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Biden, Japanese leader decline to say if they talked about Nippon's buyout of U.S. Steel

By Victor Reklaitis

U.S. President Joe Biden and Japanese Prime Minister Fumio Kishida faced questions on the proposed $14 billion buyout at joint news conference

U.S. President Joe Biden and Japanese Prime Minister Fumio Kishida didn't respond to a reporter's question Wednesday about whether they discussed Nippon Steel Corp.'s proposed $14 billion buyout of United States Steel Corp.

Speaking at a joint news conference at the White House, Biden would only say that he stands by his commitment to American workers as well as his commitment to U.S. allies. The president had come out forcefully against the Japanese steel giant's (JP:5401) planned acquisition of U.S. Steel (X) in mid-March - sending the iconic American company's stock sharply lower as traders bet the deal is likely dead.

Kishida, for his part, would only say Wednesday that he hopes discussions between the parties in the proposed deal "will unfold in directions that would be positive for both sides."

The Japanese leader also stressed that his country's businesses employ close to 1 million workers in the U.S., and that "investment from Japan to the U.S. can only increase upwards in the months and years to come."

While analysts had predicted that reporters would ask about the steel deal ahead of Wednesday's news conference, the two leaders otherwise didn't say much about the matter.

The focus of Kishida's visit to Washington would primarily be the "U.S.-Japan alliance and defense cooperation rather than on the deal," Raymond James analysts said in a note. The Japanese prime minister's low approval ratings "will likely provide strong incentives for him to play it safe with sensitive issues like the deal," the analysts added.

Read more: Biden meets Japan's Kishida amid shared concerns about China, differences on U.S. Steel deal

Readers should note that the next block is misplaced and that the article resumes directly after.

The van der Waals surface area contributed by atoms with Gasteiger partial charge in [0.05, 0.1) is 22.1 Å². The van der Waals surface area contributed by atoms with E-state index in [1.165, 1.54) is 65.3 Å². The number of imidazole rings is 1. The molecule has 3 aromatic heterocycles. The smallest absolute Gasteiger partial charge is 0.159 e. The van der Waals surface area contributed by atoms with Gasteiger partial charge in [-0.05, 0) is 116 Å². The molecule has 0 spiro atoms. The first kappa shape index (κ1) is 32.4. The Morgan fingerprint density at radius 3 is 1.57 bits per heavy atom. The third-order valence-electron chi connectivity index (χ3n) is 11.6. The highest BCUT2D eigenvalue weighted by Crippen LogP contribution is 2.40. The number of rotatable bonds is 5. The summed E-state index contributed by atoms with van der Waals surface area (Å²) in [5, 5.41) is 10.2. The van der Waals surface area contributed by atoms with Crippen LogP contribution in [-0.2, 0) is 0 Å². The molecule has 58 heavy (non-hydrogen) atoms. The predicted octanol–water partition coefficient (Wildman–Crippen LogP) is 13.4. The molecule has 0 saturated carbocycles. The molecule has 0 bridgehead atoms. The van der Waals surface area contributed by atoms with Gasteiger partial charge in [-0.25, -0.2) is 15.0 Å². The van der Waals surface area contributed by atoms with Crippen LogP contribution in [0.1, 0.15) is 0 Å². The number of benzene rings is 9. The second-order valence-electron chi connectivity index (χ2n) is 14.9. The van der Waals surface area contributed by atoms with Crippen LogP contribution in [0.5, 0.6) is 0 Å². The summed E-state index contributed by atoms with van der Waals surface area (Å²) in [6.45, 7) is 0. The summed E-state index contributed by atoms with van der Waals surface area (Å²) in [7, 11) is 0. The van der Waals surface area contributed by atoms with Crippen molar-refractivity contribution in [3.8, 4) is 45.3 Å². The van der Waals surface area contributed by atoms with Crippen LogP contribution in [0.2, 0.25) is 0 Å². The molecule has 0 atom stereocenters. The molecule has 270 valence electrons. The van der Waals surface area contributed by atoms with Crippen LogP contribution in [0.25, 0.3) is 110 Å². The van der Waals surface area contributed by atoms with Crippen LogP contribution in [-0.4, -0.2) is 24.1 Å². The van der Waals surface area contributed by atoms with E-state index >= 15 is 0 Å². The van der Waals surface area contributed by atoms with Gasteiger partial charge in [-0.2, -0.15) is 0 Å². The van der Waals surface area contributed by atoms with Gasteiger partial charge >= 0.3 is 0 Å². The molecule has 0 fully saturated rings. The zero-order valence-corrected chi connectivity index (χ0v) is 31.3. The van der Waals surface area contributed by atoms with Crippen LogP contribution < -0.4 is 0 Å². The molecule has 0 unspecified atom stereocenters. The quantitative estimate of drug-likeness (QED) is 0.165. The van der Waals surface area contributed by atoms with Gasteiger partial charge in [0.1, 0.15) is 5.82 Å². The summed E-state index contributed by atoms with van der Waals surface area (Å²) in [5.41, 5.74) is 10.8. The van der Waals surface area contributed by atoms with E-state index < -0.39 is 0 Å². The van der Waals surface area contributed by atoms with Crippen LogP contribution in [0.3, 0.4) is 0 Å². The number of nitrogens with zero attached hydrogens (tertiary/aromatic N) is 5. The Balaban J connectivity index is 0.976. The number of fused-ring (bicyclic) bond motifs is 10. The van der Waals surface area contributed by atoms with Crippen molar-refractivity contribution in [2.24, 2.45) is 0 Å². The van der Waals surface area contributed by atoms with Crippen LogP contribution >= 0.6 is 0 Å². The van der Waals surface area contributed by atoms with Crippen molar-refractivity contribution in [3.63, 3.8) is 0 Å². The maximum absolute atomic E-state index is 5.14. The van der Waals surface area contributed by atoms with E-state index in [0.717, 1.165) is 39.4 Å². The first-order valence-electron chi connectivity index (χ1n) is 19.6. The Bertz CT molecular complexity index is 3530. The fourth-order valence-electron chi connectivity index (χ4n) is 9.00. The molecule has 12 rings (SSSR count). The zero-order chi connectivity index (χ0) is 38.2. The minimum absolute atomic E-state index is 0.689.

Senior Biden administration officials had played down how the proposed deal might figure in Wednesday's talks.

"The relationship between the United States and Japan is far bigger and more significant than a single commercial deal," one administration official told reporters ahead of the joint news conference.

As MarketWatch's Chris Matthews noted last month, U.S. presidents have authority to block foreign purchases of U.S. assets on national-security grounds - but they're not intended to make their decisions until after the Committee on Foreign Investment in the United States, or CFIUS, comes to an impartial conclusion on a takeover's national-security implications.

The presumptive 2024 Republican nominee, former President Donald Trump, vowed in January to block the acquisition by Nippon if he's elected in November, and a bipartisan coalition of lawmakers - many from swing states where steelworkers are concentrated - have also come out against the deal. The United Steelworkers, a union that has endorsed Biden's re-election bid, has been voicing objections to the takeover, as well.

Investors have shown that they doubt the deal will go through, as U.S. Steel's stock has been trading around $42 - well below the $55-per-share price that Nippon promised to pay in December.

U.S. Steel shareholders are scheduled to vote Friday on Nippon's planned takeover.

-Victor Reklaitis

This content was created by MarketWatch, which is operated by Dow Jones & Co. MarketWatch is published independently from Dow Jones Newswires and The Wall Street Journal.


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04-10-24 1452ET

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